what mechanism would be most crucial to prevent infection?
Presumably, prevention of infection would require blocking of
early de novo infection of susceptible cells or spread of the
infection to the critical number of hepatocytes required to achieve
persistence. However, currently approved DAAs target
postentry processes and would not be predicted to prevent initial
hepatocyte entry. Necessary steps of protease cleavage, replication
complex assembly, and reproduction of the positive strand
would be inhibited by approved medications (Figure 2). Thus,
the key factors may be how many cells harbor the positive
strand genome and the relative stability of the RNAs. Since a
small number of “founder viruses” initially establish infection
 and viremia isn't detectable for more than a week, it is
also possible PEP might prevent the early amplification and
spread of infection. However, there is no in vivo information
to answer how long the downstream processes would need to
be inhibited before those RNAs lost the ability to initiate
infection. To date, there are no proof-of-principle studies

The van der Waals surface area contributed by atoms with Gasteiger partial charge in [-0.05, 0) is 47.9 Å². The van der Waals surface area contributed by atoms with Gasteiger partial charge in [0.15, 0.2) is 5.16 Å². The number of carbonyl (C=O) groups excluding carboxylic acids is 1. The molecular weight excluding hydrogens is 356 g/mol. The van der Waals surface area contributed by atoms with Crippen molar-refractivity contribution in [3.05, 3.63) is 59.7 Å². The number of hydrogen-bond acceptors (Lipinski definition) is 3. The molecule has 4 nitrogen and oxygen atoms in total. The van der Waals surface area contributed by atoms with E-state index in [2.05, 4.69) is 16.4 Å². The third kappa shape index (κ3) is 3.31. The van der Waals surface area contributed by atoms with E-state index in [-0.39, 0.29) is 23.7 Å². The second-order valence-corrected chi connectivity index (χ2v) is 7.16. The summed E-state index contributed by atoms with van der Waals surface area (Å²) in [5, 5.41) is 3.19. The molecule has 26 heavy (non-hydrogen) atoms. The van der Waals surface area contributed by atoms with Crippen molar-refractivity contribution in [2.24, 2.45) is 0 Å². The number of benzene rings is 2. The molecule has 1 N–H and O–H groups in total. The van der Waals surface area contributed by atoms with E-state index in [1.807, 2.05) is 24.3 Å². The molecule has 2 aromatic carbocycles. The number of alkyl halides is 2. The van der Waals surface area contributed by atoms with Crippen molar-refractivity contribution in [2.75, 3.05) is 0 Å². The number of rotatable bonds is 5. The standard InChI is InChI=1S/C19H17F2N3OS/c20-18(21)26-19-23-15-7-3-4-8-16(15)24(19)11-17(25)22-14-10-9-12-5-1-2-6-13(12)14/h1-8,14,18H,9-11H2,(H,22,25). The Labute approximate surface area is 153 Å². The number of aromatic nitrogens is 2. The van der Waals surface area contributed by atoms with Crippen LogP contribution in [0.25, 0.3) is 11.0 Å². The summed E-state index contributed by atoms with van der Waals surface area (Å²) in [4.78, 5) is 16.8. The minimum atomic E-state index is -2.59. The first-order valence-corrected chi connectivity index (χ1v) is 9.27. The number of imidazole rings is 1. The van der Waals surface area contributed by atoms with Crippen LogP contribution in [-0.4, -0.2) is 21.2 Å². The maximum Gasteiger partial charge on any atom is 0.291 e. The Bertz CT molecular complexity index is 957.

investigating the efficacy of PEP using direct-acting antivirals (DAAs),
although there was a registered study assessing the safety and
tolerability of telaprevir (NS3/4A protease inhibitor) dosed
750 mg 3 times daily for 4 weeks for occupational PEP for
HCV (Clinical Trials.gov identifier NCT01766115). That
study has since been withdrawn.
Antiviral Efficacy of DAAs
US Food and Drug Administration (FDA)–approved DAAs
target the NS3/4A protease, the NS5B polymerase, and the NS5A
protein (Figure 2). The most recently approved DAAs exhibit
picomolar antiviral potency in vitro, and when used in
combination have shown high efficacy for the treatment of chronic
HCV infection [58–66] (Supplementary Table 1). When used
as monotherapy in persons with established high-level
infection, failure rates are high, and for DAA with low barriers to
resistance (NS3/4A protease inhibitors and NS5A inhibitors),
the rapid selection of resistance mutations is universal at the
time of on-treatment failure . Similar to HIV, the expected
approach to PEP in HCV involves combination therapy of
multiple mechanistic targets, which is the same as the approach
to the treatment of chronic HCV infection. Also like HIV, the
longer the delay to delivering medications, the more similar